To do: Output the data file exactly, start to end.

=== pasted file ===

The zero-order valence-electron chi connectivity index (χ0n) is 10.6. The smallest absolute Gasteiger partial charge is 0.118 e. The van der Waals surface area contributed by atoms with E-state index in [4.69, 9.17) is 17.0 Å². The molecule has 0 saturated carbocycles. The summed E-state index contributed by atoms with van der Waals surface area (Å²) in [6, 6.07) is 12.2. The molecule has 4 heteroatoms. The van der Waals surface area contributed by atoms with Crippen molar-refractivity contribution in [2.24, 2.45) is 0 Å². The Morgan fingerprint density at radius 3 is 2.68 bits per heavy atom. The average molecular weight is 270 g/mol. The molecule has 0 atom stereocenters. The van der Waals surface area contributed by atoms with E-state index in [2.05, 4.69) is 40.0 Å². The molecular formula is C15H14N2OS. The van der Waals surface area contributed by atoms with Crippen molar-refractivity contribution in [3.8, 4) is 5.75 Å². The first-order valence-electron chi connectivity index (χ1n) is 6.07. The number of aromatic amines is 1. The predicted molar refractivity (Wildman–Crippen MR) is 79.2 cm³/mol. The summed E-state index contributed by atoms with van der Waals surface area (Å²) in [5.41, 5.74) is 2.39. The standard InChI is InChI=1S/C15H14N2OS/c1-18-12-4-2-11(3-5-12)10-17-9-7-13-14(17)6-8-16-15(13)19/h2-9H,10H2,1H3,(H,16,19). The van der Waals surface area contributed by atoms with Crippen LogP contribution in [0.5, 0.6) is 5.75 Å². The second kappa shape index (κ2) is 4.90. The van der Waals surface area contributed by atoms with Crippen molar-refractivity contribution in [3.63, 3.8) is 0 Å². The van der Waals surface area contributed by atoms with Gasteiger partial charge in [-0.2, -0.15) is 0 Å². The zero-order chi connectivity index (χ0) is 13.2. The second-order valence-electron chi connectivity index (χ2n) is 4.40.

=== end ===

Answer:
The zero-order valence-electron chi connectivity index (χ0n) is 10.6. The smallest absolute Gasteiger partial charge is 0.118 e. The van der Waals surface area contributed by atoms with E-state index in [4.69, 9.17) is 17.0 Å². The molecule has 0 saturated carbocycles. The summed E-state index contributed by atoms with van der Waals surface area (Å²) in [6, 6.07) is 12.2. The molecule has 4 heteroatoms. The van der Waals surface area contributed by atoms with Crippen molar-refractivity contribution in [2.24, 2.45) is 0 Å². The Morgan fingerprint density at radius 3 is 2.68 bits per heavy atom. The average molecular weight is 270 g/mol. The molecule has 0 atom stereocenters. The van der Waals surface area contributed by atoms with E-state index in [2.05, 4.69) is 40.0 Å². The molecular formula is C15H14N2OS. The van der Waals surface area contributed by atoms with Crippen molar-refractivity contribution in [3.8, 4) is 5.75 Å². The first-order valence-electron chi connectivity index (χ1n) is 6.07. The number of aromatic amines is 1. The predicted molar refractivity (Wildman–Crippen MR) is 79.2 cm³/mol. The summed E-state index contributed by atoms with van der Waals surface area (Å²) in [5.41, 5.74) is 2.39. The standard InChI is InChI=1S/C15H14N2OS/c1-18-12-4-2-11(3-5-12)10-17-9-7-13-14(17)6-8-16-15(13)19/h2-9H,10H2,1H3,(H,16,19). The van der Waals surface area contributed by atoms with Crippen LogP contribution in [0.5, 0.6) is 5.75 Å². The second kappa shape index (κ2) is 4.90. The van der Waals surface area contributed by atoms with Crippen molar-refractivity contribution in [3.63, 3.8) is 0 Å². The van der Waals surface area contributed by atoms with Gasteiger partial charge in [-0.2, -0.15) is 0 Å². The zero-order chi connectivity index (χ0) is 13.2. The second-order valence-electron chi connectivity index (χ2n) is 4.40.